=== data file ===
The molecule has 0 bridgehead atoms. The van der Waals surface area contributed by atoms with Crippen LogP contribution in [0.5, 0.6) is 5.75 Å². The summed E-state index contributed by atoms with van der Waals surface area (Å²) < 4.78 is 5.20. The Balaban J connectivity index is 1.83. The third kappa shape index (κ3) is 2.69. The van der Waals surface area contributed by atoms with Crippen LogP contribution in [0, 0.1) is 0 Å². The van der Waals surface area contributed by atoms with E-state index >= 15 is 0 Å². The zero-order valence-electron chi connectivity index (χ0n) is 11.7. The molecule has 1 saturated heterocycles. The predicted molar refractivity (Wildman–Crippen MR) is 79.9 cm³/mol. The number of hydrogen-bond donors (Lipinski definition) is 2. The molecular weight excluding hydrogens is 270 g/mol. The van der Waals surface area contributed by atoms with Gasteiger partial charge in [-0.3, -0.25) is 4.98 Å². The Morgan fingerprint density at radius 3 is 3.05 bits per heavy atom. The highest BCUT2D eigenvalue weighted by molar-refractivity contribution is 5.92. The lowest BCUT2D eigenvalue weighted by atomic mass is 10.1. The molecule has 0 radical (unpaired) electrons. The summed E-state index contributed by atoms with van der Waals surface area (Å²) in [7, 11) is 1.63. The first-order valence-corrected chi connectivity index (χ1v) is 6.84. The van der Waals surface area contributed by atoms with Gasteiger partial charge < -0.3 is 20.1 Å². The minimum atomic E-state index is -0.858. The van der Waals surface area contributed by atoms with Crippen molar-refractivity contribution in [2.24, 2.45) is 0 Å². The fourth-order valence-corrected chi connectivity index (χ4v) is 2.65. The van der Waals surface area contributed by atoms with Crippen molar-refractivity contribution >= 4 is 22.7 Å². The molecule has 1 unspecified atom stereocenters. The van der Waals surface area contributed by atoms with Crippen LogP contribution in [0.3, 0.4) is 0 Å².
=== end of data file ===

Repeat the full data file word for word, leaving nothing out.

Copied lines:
The molecule has 0 bridgehead atoms. The van der Waals surface area contributed by atoms with Crippen LogP contribution in [0.5, 0.6) is 5.75 Å². The summed E-state index contributed by atoms with van der Waals surface area (Å²) < 4.78 is 5.20. The Balaban J connectivity index is 1.83. The third kappa shape index (κ3) is 2.69. The van der Waals surface area contributed by atoms with Crippen LogP contribution in [0, 0.1) is 0 Å². The van der Waals surface area contributed by atoms with E-state index >= 15 is 0 Å². The zero-order valence-electron chi connectivity index (χ0n) is 11.7. The molecule has 1 saturated heterocycles. The predicted molar refractivity (Wildman–Crippen MR) is 79.9 cm³/mol. The number of hydrogen-bond donors (Lipinski definition) is 2. The molecular weight excluding hydrogens is 270 g/mol. The van der Waals surface area contributed by atoms with Gasteiger partial charge in [-0.3, -0.25) is 4.98 Å². The Morgan fingerprint density at radius 3 is 3.05 bits per heavy atom. The highest BCUT2D eigenvalue weighted by molar-refractivity contribution is 5.92. The lowest BCUT2D eigenvalue weighted by atomic mass is 10.1. The molecule has 0 radical (unpaired) electrons. The summed E-state index contributed by atoms with van der Waals surface area (Å²) in [7, 11) is 1.63. The first-order valence-corrected chi connectivity index (χ1v) is 6.84. The van der Waals surface area contributed by atoms with Gasteiger partial charge < -0.3 is 20.1 Å². The minimum atomic E-state index is -0.858. The van der Waals surface area contributed by atoms with Crippen molar-refractivity contribution in [2.24, 2.45) is 0 Å². The fourth-order valence-corrected chi connectivity index (χ4v) is 2.65. The van der Waals surface area contributed by atoms with Crippen molar-refractivity contribution >= 4 is 22.7 Å². The molecule has 1 unspecified atom stereocenters. The van der Waals surface area contributed by atoms with Crippen LogP contribution in [0.3, 0.4) is 0 Å².